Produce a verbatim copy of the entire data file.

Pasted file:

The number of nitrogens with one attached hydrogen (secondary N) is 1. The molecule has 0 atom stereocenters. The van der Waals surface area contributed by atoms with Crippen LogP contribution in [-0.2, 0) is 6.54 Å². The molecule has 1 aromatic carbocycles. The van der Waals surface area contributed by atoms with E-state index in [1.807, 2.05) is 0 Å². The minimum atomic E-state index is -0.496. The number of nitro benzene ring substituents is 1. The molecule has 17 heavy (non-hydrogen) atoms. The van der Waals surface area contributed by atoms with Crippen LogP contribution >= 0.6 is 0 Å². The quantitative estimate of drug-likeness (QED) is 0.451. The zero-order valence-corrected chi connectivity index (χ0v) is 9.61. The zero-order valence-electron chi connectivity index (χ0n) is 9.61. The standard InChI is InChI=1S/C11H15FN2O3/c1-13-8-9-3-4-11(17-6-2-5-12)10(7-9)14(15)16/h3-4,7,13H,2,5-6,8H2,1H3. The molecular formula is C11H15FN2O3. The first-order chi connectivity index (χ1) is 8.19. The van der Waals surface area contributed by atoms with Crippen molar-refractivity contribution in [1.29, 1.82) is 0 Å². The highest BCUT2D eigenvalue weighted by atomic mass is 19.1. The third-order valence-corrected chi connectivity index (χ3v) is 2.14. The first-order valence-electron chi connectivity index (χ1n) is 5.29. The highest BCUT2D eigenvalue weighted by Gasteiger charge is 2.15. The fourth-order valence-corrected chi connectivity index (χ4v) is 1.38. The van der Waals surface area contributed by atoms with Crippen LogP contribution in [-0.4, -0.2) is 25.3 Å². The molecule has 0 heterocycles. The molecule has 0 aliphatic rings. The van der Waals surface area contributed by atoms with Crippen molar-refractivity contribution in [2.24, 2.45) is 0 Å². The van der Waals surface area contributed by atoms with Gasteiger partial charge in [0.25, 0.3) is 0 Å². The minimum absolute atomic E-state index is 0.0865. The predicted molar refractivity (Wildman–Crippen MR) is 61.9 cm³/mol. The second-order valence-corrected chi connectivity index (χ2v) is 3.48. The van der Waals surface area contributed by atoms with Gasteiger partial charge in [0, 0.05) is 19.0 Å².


The number of nitrogens with one attached hydrogen (secondary N) is 1. The molecule has 0 atom stereocenters. The van der Waals surface area contributed by atoms with Crippen LogP contribution in [-0.2, 0) is 6.54 Å². The molecule has 1 aromatic carbocycles. The van der Waals surface area contributed by atoms with E-state index in [1.807, 2.05) is 0 Å². The minimum atomic E-state index is -0.496. The number of nitro benzene ring substituents is 1. The molecule has 17 heavy (non-hydrogen) atoms. The van der Waals surface area contributed by atoms with Crippen LogP contribution >= 0.6 is 0 Å². The quantitative estimate of drug-likeness (QED) is 0.451. The zero-order valence-corrected chi connectivity index (χ0v) is 9.61. The zero-order valence-electron chi connectivity index (χ0n) is 9.61. The standard InChI is InChI=1S/C11H15FN2O3/c1-13-8-9-3-4-11(17-6-2-5-12)10(7-9)14(15)16/h3-4,7,13H,2,5-6,8H2,1H3. The molecular formula is C11H15FN2O3. The first-order chi connectivity index (χ1) is 8.19. The van der Waals surface area contributed by atoms with Crippen molar-refractivity contribution in [1.29, 1.82) is 0 Å². The highest BCUT2D eigenvalue weighted by atomic mass is 19.1. The third-order valence-corrected chi connectivity index (χ3v) is 2.14. The first-order valence-electron chi connectivity index (χ1n) is 5.29. The highest BCUT2D eigenvalue weighted by Gasteiger charge is 2.15. The fourth-order valence-corrected chi connectivity index (χ4v) is 1.38. The van der Waals surface area contributed by atoms with Crippen LogP contribution in [-0.4, -0.2) is 25.3 Å². The molecule has 0 heterocycles. The molecule has 0 aliphatic rings. The van der Waals surface area contributed by atoms with Crippen molar-refractivity contribution in [2.24, 2.45) is 0 Å². The van der Waals surface area contributed by atoms with Gasteiger partial charge in [0.25, 0.3) is 0 Å². The minimum absolute atomic E-state index is 0.0865. The predicted molar refractivity (Wildman–Crippen MR) is 61.9 cm³/mol. The second-order valence-corrected chi connectivity index (χ2v) is 3.48. The van der Waals surface area contributed by atoms with Gasteiger partial charge in [0, 0.05) is 19.0 Å².